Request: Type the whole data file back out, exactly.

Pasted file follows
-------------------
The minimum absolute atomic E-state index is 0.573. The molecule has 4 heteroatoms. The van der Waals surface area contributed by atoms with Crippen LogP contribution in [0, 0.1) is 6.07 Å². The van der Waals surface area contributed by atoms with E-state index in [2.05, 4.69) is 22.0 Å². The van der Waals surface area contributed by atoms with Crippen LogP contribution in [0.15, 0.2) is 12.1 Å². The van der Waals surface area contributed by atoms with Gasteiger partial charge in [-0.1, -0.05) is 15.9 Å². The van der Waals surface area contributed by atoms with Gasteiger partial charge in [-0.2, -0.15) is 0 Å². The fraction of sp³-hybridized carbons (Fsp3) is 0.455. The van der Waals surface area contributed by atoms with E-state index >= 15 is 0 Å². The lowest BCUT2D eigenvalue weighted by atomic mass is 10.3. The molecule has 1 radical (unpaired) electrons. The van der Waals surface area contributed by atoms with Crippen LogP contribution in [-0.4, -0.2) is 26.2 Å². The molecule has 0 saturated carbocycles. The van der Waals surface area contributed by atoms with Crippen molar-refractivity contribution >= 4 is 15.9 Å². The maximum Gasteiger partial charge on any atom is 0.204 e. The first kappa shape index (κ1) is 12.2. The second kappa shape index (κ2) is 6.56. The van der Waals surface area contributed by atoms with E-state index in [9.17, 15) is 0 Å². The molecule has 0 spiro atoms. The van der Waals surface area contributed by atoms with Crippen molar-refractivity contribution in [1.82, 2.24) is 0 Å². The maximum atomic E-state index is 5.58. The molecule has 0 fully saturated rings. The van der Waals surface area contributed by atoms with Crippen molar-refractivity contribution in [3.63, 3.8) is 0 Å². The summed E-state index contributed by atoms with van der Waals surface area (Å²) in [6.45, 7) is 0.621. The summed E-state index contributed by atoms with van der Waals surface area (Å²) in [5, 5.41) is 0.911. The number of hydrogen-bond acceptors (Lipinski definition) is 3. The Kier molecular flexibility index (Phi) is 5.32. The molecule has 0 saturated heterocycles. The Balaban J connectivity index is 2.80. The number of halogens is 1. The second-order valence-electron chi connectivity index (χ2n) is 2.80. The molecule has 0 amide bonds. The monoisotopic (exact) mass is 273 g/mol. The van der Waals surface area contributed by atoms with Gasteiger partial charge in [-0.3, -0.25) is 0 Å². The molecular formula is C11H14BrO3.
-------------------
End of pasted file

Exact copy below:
The minimum absolute atomic E-state index is 0.573. The molecule has 4 heteroatoms. The van der Waals surface area contributed by atoms with Crippen LogP contribution in [0, 0.1) is 6.07 Å². The van der Waals surface area contributed by atoms with E-state index in [2.05, 4.69) is 22.0 Å². The van der Waals surface area contributed by atoms with Crippen LogP contribution in [0.15, 0.2) is 12.1 Å². The van der Waals surface area contributed by atoms with Gasteiger partial charge in [-0.1, -0.05) is 15.9 Å². The van der Waals surface area contributed by atoms with Gasteiger partial charge in [-0.2, -0.15) is 0 Å². The fraction of sp³-hybridized carbons (Fsp3) is 0.455. The van der Waals surface area contributed by atoms with E-state index >= 15 is 0 Å². The lowest BCUT2D eigenvalue weighted by atomic mass is 10.3. The molecule has 1 radical (unpaired) electrons. The van der Waals surface area contributed by atoms with Crippen LogP contribution in [-0.4, -0.2) is 26.2 Å². The molecule has 0 saturated carbocycles. The van der Waals surface area contributed by atoms with Crippen molar-refractivity contribution >= 4 is 15.9 Å². The maximum Gasteiger partial charge on any atom is 0.204 e. The first kappa shape index (κ1) is 12.2. The second kappa shape index (κ2) is 6.56. The van der Waals surface area contributed by atoms with E-state index in [9.17, 15) is 0 Å². The molecule has 0 spiro atoms. The van der Waals surface area contributed by atoms with Crippen molar-refractivity contribution in [1.82, 2.24) is 0 Å². The maximum atomic E-state index is 5.58. The molecule has 0 fully saturated rings. The van der Waals surface area contributed by atoms with Crippen molar-refractivity contribution in [3.63, 3.8) is 0 Å². The summed E-state index contributed by atoms with van der Waals surface area (Å²) in [6.45, 7) is 0.621. The summed E-state index contributed by atoms with van der Waals surface area (Å²) in [5, 5.41) is 0.911. The number of hydrogen-bond acceptors (Lipinski definition) is 3. The Kier molecular flexibility index (Phi) is 5.32. The molecule has 0 saturated heterocycles. The Balaban J connectivity index is 2.80. The number of halogens is 1. The second-order valence-electron chi connectivity index (χ2n) is 2.80. The molecule has 0 amide bonds. The monoisotopic (exact) mass is 273 g/mol. The van der Waals surface area contributed by atoms with Gasteiger partial charge in [-0.3, -0.25) is 0 Å². The molecular formula is C11H14BrO3.